At the request of the Executive Office of the United Nations Secretary-General (EOSG), from May 2012 to November 2012, the Vera Institute of Justice conducted a field-based impact assessment of rule of law activities implemented by UN peacekeeping missions in Colombia, Liberia, and Sierra Leone.
To conduct the assessment, Vera staff from the International Program:
• identified, coordinated, and managed relationships with local policy-oriented NGOs and civil-society leaders, academia, national and international policy research organizations, UN staff, and policymakers within the national government agencies;
• conducted field missions to the countries under study to observe United Nations’ policies and practices in the rule of law sector;
• designed data-collection tools for use in data-poor environments;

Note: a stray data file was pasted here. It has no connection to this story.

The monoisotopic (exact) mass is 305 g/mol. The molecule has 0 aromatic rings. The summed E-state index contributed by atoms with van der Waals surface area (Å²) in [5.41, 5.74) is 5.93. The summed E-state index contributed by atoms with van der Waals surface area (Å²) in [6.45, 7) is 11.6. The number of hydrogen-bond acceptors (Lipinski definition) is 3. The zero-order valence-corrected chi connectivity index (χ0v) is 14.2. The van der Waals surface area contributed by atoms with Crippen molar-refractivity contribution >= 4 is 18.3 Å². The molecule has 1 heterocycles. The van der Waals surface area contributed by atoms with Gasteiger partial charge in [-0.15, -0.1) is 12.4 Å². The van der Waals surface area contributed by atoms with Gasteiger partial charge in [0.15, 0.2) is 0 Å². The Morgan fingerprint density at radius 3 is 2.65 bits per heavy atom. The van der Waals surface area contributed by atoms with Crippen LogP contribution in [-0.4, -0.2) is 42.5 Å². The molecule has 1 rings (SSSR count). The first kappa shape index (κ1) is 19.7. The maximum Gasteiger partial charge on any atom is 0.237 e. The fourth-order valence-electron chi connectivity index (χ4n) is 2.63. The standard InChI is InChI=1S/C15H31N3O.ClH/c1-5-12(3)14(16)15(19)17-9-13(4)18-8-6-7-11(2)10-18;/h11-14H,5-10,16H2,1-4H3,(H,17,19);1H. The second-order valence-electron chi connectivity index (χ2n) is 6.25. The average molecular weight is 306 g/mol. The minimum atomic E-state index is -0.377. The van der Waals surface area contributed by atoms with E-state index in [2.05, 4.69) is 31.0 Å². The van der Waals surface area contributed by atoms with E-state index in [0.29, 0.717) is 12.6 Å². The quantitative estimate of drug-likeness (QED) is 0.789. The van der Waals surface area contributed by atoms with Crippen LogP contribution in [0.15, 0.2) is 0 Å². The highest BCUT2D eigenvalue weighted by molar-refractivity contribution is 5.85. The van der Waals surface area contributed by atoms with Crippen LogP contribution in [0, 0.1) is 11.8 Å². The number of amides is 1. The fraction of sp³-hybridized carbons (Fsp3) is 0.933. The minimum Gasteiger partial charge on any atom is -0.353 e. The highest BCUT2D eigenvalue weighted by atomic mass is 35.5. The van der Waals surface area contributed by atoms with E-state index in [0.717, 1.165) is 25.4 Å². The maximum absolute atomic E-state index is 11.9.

• collected, analyzed, validated, interpreted, and reported data; and
• produced a global report with recommendations aimed at improving the UN assistance policy in the rule of law sector in peacekeeping, peacebuilding, and fragile contexts.
Why Assess Rule of Law Activities?
Increasingly, UN entities have been given mandates highlighting the need for collaborative rule of law activities that focus on strengthening national institutions. At the same time, the procurement of funding resources has become increasingly driven by the ability to produce evidence of positive programming impact. As a result of this increased awareness, the need for regular and systematic program evaluations has become apparent. This study seeks to assess the impact and effectiveness of rule of law activities led by UN Rule of Law Coordination and Resource Group entities, in an effort to shed light on how UN headquarters can better provide coordinated support for field rule-of-law activities.
For more information, please contact Caitlin Gokey.